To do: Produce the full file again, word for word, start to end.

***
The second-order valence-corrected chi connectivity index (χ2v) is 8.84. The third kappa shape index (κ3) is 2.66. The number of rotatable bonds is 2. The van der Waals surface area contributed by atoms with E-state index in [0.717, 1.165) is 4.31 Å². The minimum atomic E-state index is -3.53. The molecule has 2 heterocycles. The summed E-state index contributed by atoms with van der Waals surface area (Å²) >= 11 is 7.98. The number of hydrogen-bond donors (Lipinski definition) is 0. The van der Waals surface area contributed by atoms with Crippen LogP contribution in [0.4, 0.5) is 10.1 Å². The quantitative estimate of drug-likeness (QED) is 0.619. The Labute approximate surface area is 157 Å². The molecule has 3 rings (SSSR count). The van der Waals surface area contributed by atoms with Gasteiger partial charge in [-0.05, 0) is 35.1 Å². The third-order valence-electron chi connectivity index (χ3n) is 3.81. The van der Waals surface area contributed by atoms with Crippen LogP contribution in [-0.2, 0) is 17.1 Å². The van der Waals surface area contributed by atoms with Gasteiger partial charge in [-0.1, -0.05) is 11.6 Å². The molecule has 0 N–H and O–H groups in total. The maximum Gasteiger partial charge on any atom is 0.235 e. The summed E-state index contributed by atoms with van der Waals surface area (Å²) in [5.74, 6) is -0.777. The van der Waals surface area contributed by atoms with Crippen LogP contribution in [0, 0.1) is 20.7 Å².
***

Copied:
The second-order valence-corrected chi connectivity index (χ2v) is 8.84. The third kappa shape index (κ3) is 2.66. The number of rotatable bonds is 2. The van der Waals surface area contributed by atoms with E-state index in [0.717, 1.165) is 4.31 Å². The minimum atomic E-state index is -3.53. The molecule has 2 heterocycles. The summed E-state index contributed by atoms with van der Waals surface area (Å²) >= 11 is 7.98. The number of hydrogen-bond donors (Lipinski definition) is 0. The van der Waals surface area contributed by atoms with Crippen LogP contribution in [0.4, 0.5) is 10.1 Å². The quantitative estimate of drug-likeness (QED) is 0.619. The Labute approximate surface area is 157 Å². The molecule has 3 rings (SSSR count). The van der Waals surface area contributed by atoms with Gasteiger partial charge in [-0.05, 0) is 35.1 Å². The third-order valence-electron chi connectivity index (χ3n) is 3.81. The van der Waals surface area contributed by atoms with Crippen LogP contribution in [-0.2, 0) is 17.1 Å². The van der Waals surface area contributed by atoms with Gasteiger partial charge in [-0.1, -0.05) is 11.6 Å². The molecule has 0 N–H and O–H groups in total. The maximum Gasteiger partial charge on any atom is 0.235 e. The summed E-state index contributed by atoms with van der Waals surface area (Å²) in [5.74, 6) is -0.777. The van der Waals surface area contributed by atoms with Crippen LogP contribution in [0, 0.1) is 20.7 Å².